As populations grow and urban centres expand in kind, more and more land developers, commercial interests and private home builders are building on land that was once used for agricultural purposes. However, while building on former farmland might strike you as an easy way to avoid the pollution of the cities, don't be fooled. The various processes and chemicals used by farmers to increase crop yields can also leave behind dangerous contaminants in the soil, rendering land unsuitable or even dangerous for human habitation. Here are some of the most common contaminants found on former farmland, along with ways you can test for their presence:
Pesticides and herbicides
When pesticides and herbicides are used to treat crops, a large proportion of the chemicals used will bypass the surfaces of the plants they are supposed to treat and enter topsoil instead, especially in wet, humid climates with high amounts of rainfall. As such, soils used to grow crops treated in this way over long time periods can become heavily contaminated with chemical residue. These pesticides and herbicides can pose a serious toxicity risk to humans (especially those containing potent pesticidal compounds such as paraquat) and may also contaminate plants, vegetables etc. which are grown on the land. In wet weather this pesticide residue can also become soluble, leeching into groundwater and aquifers.
Fortunately, testing for the presence of these chemicals in soil is relatively simple, and many soil testing companies sell self-testing kits that can be used without training to provide moerately accurate results. However, land which was previously used for large-scale agricultural works may be more heavily contaminated, potentially with novel pesticides and herbicides which are not detected by these simple testing kits -- if this is the case, consider sending a sample of your soil to a lab for professional testing, or have environmentally assessors visit the land to analyse soil content themselves.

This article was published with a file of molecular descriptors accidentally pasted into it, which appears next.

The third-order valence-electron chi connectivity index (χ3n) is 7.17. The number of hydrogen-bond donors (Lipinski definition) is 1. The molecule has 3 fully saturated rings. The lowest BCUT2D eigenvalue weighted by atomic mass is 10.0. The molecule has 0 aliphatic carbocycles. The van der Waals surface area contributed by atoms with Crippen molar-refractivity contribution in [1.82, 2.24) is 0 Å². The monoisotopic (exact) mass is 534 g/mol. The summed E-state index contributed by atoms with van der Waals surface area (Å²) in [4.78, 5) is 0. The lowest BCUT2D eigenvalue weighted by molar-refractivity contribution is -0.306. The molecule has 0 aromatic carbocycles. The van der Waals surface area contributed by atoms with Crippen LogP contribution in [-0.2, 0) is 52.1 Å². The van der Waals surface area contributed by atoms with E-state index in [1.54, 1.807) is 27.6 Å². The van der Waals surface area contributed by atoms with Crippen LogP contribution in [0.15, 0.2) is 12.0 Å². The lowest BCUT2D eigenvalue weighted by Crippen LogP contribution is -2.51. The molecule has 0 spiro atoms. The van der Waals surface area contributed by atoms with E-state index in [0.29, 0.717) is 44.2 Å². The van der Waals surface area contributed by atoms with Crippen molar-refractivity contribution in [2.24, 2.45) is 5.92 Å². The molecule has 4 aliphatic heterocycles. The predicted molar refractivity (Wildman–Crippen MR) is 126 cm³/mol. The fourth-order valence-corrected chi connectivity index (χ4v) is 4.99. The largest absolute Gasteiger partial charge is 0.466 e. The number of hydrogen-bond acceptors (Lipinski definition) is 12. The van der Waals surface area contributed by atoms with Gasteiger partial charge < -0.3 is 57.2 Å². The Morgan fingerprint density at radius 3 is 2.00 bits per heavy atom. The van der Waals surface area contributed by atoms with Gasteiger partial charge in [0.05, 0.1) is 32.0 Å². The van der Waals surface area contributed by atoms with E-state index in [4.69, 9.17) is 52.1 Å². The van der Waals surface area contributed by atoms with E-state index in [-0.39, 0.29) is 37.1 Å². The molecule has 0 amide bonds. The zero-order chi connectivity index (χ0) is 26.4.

Heavily fertilised land may initially seem like a potential boon for land developers, particularly those building residential homes with gardens. However, only a small fraction of the fertilisers deposited on a field or orchard are actually utilised by the plants, while the rest is absorbed into the soil. Soil that has been heavily fertilised over a number of years tends to contain large amounts of nitrates, potentially dangerous chemicals which can leech into groundwater and pose health risks to humans, particularly children. Fertilisers can also contain small amounts of cadmium, which is highly toxic to humans even in low doses.
Testing for the presence of nitrates in your soil is not quite as simple as testing for pesticidal and herbicidal contamination, as they are not detected by many rudimentary soil testing kits. As such, you should have your soil professionally tested for nitrate content; these tests should preferably be conducted on-site, as nitrate concentrations can differ wildly at different locations on your land and sending away a single soil sample can provide inaccurate results. Cadmium contamination should also be tested for professionally, as the highly toxic metal can pose a serious danger to amateurs attempting to analyse polluted soil.
Large-scale farming operations naturally use a lot of petrol and diesel-powered machinery, and finding traces of petroleum contamination in former farmland is a common occurrence and does not pose a serious risk. However, oil leaks, mechanical malfunctions and other accidents can deposit large amounts of petroleum into the soil in a very short space of time. Soil heavily contaminated with petroleum can pose a health risk to humans, animals, and plants, and may be carcinogenic depending on the type of petroleum product present.
Like nitrate testing, testing your soil for petroleum contamination is best left to experts like Geotech Testing Pty Ltd working on-site, as the localised nature of petrol, diesel and oil spills means that parts of your land may be heavily contaminated while other parts remain virtually untouched. In addition, you should test the soil underneath any recently demolished farm buildings or barns, particularly those that were used to store vehicles, as petrol and oil leaks can leech through concrete foundations over time to poison the soil below.